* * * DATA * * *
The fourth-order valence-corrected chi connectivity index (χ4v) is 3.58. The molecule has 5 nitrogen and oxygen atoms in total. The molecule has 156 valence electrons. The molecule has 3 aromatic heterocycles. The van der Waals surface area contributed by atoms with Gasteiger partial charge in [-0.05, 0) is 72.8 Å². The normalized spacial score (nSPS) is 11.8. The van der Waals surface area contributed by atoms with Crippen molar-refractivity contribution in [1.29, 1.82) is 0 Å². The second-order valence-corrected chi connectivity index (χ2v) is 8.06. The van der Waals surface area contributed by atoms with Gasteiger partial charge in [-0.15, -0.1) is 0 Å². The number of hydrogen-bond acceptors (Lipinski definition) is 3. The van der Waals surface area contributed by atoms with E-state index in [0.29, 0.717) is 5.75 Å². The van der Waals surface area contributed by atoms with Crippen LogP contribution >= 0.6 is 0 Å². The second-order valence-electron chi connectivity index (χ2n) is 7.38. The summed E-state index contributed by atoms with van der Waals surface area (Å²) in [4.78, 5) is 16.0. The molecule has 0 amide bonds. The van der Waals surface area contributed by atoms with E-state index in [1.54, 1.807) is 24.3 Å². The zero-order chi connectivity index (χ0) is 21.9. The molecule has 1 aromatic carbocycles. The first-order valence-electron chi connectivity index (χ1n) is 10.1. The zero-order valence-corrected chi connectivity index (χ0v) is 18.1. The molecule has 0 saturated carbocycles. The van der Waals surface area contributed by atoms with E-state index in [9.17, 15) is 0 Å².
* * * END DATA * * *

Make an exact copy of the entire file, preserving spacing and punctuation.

The fourth-order valence-corrected chi connectivity index (χ4v) is 3.58. The molecule has 5 nitrogen and oxygen atoms in total. The molecule has 156 valence electrons. The molecule has 3 aromatic heterocycles. The van der Waals surface area contributed by atoms with Gasteiger partial charge in [-0.05, 0) is 72.8 Å². The normalized spacial score (nSPS) is 11.8. The van der Waals surface area contributed by atoms with Crippen molar-refractivity contribution in [1.29, 1.82) is 0 Å². The second-order valence-corrected chi connectivity index (χ2v) is 8.06. The van der Waals surface area contributed by atoms with Gasteiger partial charge in [-0.15, -0.1) is 0 Å². The number of hydrogen-bond acceptors (Lipinski definition) is 3. The van der Waals surface area contributed by atoms with E-state index in [0.29, 0.717) is 5.75 Å². The van der Waals surface area contributed by atoms with Crippen LogP contribution >= 0.6 is 0 Å². The second-order valence-electron chi connectivity index (χ2n) is 7.38. The summed E-state index contributed by atoms with van der Waals surface area (Å²) in [4.78, 5) is 16.0. The molecule has 0 amide bonds. The van der Waals surface area contributed by atoms with E-state index in [1.54, 1.807) is 24.3 Å². The zero-order chi connectivity index (χ0) is 21.9. The molecule has 1 aromatic carbocycles. The first-order valence-electron chi connectivity index (χ1n) is 10.1. The zero-order valence-corrected chi connectivity index (χ0v) is 18.1. The molecule has 0 saturated carbocycles. The van der Waals surface area contributed by atoms with E-state index in [9.17, 15) is 0 Å².